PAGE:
Mitt Romney Does Not Want Positive Economic News To Be Made Known

Talking down the economy is such slimy Republican tactic.

“Romney’s presidential campaign asked Florida Governor Rick Scott to tone down his statements heralding improvements in the state’s economy because they clash with the presumptive Republican nominee’s message that the nation is suffering under President Barack Obama, according to two people familiar with the matter. Scott, a Republican, was asked to say that the state’s jobless rate could improve faster under a Romney presidency…

“A Romney adviser made the request this week to Scott’s staff after press releases from the governor’s re-election campaign and Internet messages from the Florida Chamber of Commerce trumpeted the state’s drop to 8.6 percent unemployment rate in May from 8.7 percent in April, the people said. The national unemployment rate is 8.2 percent. Scott’s news release said the jobless rate had dropped 11 consecutive months in Florida and asked supporters to ‘spread the news’ on Facebook, Twitter and by e-mailing their friends. Romney campaign spokeswoman Andrea Saul said in an e-mail that Romney frequently praises governors ‘for their ability to overcome the job-stifling policies of the Obama administration.'”

 

Military Selling Public On ‘Out-And-Proud’

A little PR can go a long way.

Top military commanders had the advantage of predicting the eventual end of DADT—which everyone knew was only a stopgap, with our military eventually joining every other Western democracy’s nondiscriminatory policy. “There was a lot of conversation about when the policy would go away, not if,” Haggerty says.

Military recruiters and Pentagon PR honchos had long ago realized that “repeal wasn’t going to undermine the military leadership or break the all-volunteer force,” says Aaron Belkin, who teaches political science at San Francisco State University and does research on civil-military relations for the Palm Center. In fact, the Pentagon told recruiters they could accept gay and lesbian recruits as early as July 2011—months before the repeal went into effect.

Madison Avenue has had a long history of working with the U.S. Department of Defense. As with DADT’s end, when President Harry Truman’s 1952 executive order desegregated the ranks of the U.S. Army, the main battle was on the civilian front. “People didn’t have the preconditioning with racial integration,” Haggerty says. “What DADT did for us was say: ‘Look, we know there are gay and lesbian service members. We just don’t want them to tell us.'”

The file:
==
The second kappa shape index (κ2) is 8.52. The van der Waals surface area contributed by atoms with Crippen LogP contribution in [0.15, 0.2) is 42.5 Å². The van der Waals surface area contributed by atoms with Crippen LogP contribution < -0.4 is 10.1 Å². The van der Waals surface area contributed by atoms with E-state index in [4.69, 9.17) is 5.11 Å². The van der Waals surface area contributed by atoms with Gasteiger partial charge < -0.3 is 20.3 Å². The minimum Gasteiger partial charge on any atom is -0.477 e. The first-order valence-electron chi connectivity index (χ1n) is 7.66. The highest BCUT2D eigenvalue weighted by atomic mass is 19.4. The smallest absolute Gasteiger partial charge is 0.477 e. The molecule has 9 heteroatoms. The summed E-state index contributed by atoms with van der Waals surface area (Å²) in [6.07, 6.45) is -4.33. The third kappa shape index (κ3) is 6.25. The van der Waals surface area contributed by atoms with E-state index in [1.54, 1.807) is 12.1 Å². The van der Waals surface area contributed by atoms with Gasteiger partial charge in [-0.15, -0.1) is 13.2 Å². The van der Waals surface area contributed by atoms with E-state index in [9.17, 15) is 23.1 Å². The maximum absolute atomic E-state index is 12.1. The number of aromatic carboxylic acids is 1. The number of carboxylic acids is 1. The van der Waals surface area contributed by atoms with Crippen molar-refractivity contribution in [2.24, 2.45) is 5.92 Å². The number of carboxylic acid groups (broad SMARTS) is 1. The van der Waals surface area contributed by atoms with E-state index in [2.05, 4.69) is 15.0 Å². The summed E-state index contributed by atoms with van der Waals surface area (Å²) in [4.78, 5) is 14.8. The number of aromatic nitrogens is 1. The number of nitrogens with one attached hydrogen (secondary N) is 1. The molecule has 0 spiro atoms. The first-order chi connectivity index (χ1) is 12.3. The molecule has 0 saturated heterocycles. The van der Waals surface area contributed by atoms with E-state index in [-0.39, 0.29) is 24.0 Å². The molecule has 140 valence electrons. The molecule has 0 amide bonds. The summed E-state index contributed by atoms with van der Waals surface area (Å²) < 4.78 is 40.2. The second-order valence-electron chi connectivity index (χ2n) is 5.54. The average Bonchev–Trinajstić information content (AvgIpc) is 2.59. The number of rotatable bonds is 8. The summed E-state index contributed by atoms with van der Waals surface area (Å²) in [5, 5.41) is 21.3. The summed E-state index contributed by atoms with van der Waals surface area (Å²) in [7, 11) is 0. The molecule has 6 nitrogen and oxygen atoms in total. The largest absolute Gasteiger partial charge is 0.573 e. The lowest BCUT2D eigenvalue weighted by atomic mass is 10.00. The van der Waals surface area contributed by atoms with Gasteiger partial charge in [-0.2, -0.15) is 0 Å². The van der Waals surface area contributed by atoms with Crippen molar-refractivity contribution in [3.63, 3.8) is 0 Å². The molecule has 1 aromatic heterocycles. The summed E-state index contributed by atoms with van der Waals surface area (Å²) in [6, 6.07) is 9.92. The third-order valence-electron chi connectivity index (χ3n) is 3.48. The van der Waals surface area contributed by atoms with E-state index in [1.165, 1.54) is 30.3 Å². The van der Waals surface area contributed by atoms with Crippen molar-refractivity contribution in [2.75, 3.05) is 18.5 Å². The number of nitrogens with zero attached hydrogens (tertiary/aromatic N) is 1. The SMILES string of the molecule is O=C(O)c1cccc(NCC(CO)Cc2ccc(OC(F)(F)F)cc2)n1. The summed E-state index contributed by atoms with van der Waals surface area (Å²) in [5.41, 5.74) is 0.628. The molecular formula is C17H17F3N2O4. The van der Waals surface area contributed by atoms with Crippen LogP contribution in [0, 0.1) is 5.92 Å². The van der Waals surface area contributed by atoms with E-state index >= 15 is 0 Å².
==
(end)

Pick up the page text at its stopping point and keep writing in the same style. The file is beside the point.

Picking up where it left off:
Some would argue that it took decades for blacks—and later, women—to integrate successfully into the ranks. America had to wait until 1989 before Army General Colin Powell became the first African-American chairman of the Joint Chiefs of Staff. Now Haggerty believes we’ll see an openly gay man (or lesbian) serve in the highest military post in less time, because sexual identity for young people is quickly becoming a nonissue. “The average age of an enlisted person is 19 or so,” he says. “These are people who grew up where issues surrounding gay equality were always on the table. It would be difficult to find someone in that age group who’s never known a person that is gay or lesbian; 20 years ago, you’d get a different response.”

Cutting To The Core Of What Is Wrong With Politics Today

Short and to the point.

Congressmen Gary Ackerman (D-New York) spoke candidly with Bloomberg Businessweek editor Josh Tyrangiel about what being a member of a highly partisan Congress is really like.

BBW: Congressman Ackerman, you’ve been here 30 years. Can you define comity as it existed when you arrived versus how it exists now?

ACKERMAN: Your premise is that comity exists now. It may not be entirely accurate. It used to be you had real friends on the other side of the aisle. It’s not like that anymore. Society has changed. The public is to blame as well. I think the people have gotten dumber. I don’t know that I would’ve said that out loud pre-my announcement that I was going to be leaving. [Laughter] But I think that’s true. I mean everything has changed. The media has changed. We now give broadcast licenses to philosophies instead of people. People get confused and think there is no difference between news and entertainment. People who project themselves as journalists on television don’t know the first thing about journalism. They are just there stirring up a hockey game.

Ackerman is right.

Case in point.

As the turmoil in Egypt was brewing this past week both FAUX News and MSNBC kept to their usual regurgitation of political news during prime time, instead of using their resources to report and educate the public about an international event.  It was more important to each of these political channels to throw red meat out, rather than to inform on the heavy news of the day.

But having said that, let me not confuse my readers into thinking that the public would sit down and watch such reporting with the level of interest that is needed even if it had been available.

It is a real statement about our  ‘all news’ channels in American when we need to turn to the BBC for coverage of international events.  (I do love the BBC, and think it the best for news delivery in the world.)